Last Thursday, Michigan legislators passed a bill that would allow certain people to carry concealed firearms in schools and other previously gun-free zones. The next day, 20 children and six adults were murdered by a gunman at Sandy Hook Elementary School in Newtown, Conn., in the second-deadliest school shooting in U.S. history.
In light of the massacre, the Michigan measure, which was backed by GOP representatives and awaits a signature from Gov. Rick Snyder (R), has provoked strong feelings. Sunday's episode of "Meet the Press" included a passionate debate on whether teachers or school administrators should have guns. Also on Sunday, Randi Weingarten, president of the American Federation of Teachers, and David Hecker, president of ATF Michigan, wrote a letter to Snyder urging him to veto the legislation, arguing that "firearms have absolutely no place in our schools."
One group that has taken no position on the legislation is StudentsFirst, the education reform group that was started by former D.C. schools chancellor Michelle Rhee and that happens to be active in Michigan politics.
Asked about its stance, StudentsFirst spokeswoman Ileana Wachtel said, "StudentsFirst believes that schools have to be a safe haven for kids. It is incumbent upon our elected officials to ensure that every single child is protected, particularly those under the care and direction of our public schools."
Asked whether that means the group supports or opposes the concealed-carry expansion, Wachtel said, "We're focused on education reform policies. That's what we do."
Although the group takes no public position on the measure, StudentsFirst's allies in Michigan politics have no problem with concealed carry in schools. Indeed, the vast majority of the Michigan legislators whom StudentsFirst recently endorsed voted in favor of the legislation. Of 22 legislators who received election endorsements from StudentsFirst, 14 supported the bill (all of them Republican), one voted against it (a Democrat), and seven others aren't in office.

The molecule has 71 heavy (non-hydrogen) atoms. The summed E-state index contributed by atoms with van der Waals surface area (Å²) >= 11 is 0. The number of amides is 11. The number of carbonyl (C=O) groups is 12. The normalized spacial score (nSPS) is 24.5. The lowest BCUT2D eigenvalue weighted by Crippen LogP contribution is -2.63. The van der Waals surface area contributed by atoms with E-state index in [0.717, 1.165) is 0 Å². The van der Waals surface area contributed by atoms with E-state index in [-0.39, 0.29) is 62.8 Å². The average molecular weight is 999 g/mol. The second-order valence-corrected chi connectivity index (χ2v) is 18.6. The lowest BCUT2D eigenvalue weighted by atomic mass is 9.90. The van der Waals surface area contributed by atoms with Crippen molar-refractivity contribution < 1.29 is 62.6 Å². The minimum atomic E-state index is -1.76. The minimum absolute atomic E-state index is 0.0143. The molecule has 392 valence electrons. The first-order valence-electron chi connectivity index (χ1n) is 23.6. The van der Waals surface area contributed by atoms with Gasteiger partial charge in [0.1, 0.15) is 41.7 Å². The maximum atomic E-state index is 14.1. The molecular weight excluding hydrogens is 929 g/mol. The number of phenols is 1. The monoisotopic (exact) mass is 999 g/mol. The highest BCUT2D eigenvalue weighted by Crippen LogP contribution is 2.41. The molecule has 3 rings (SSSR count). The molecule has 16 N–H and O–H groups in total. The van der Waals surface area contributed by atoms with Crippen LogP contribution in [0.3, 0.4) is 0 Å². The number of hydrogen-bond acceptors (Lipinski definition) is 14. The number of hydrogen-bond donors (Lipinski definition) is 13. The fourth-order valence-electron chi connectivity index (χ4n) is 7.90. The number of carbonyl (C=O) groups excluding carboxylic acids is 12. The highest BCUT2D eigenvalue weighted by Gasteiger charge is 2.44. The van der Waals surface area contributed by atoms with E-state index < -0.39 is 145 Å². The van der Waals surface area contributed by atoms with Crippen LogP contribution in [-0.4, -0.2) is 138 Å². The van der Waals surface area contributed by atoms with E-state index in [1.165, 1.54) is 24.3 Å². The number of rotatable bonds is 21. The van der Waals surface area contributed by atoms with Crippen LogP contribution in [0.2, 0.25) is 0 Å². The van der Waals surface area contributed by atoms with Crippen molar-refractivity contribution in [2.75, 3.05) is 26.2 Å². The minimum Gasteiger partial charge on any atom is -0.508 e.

Rhee's group has been working closely with Republicans in the past year to advance its reform agenda. The GOP legislators whom StudentsFirst back tend to support the group's priorities such as tenure reform and removing caps on charter schools. But, obviously, many of those legislators also support policies that a self-described left-leaning Democrat like Rhee might find disagreeable, such as looser gun laws.
Of course, if the group takes no stance on the state gun legislation, it won't be the first time it finds itself on a different page from teachers' unions, nationally or in Michigan. StudentsFirst recently poured at least $500,000 into a campaign against SB 2, a Michigan ballot measure that would have guaranteed collective bargaining rights in the state constitution and that the group's Michigan director told HuffPost would "set Michigan back tremendously" in education. The measure failed, and weeks later state Republican legislators in the lame-duck session fast-tracked a right-to-work law that unions say could cripple them.
Despite its passage last week, the concealed-carry law is by no means guaranteed to become law. The governor said Monday that the tragic events in Connecticut gave him "clear pause" about permitting guns in schools. "I wouldn't say I'm prepared to sign it by any means," Snyder told MLive.
UPDATE: On Tuesday, StudentsFirst founder Michelle Rhee said in a statement that the group had "a change of heart" and now opposed the Michigan concealed-carry measure. She called it "an easy decision" to make. Gov. Snyder had vetoed the controversial legislation earlier on Tuesday, for which Rhee applauded him.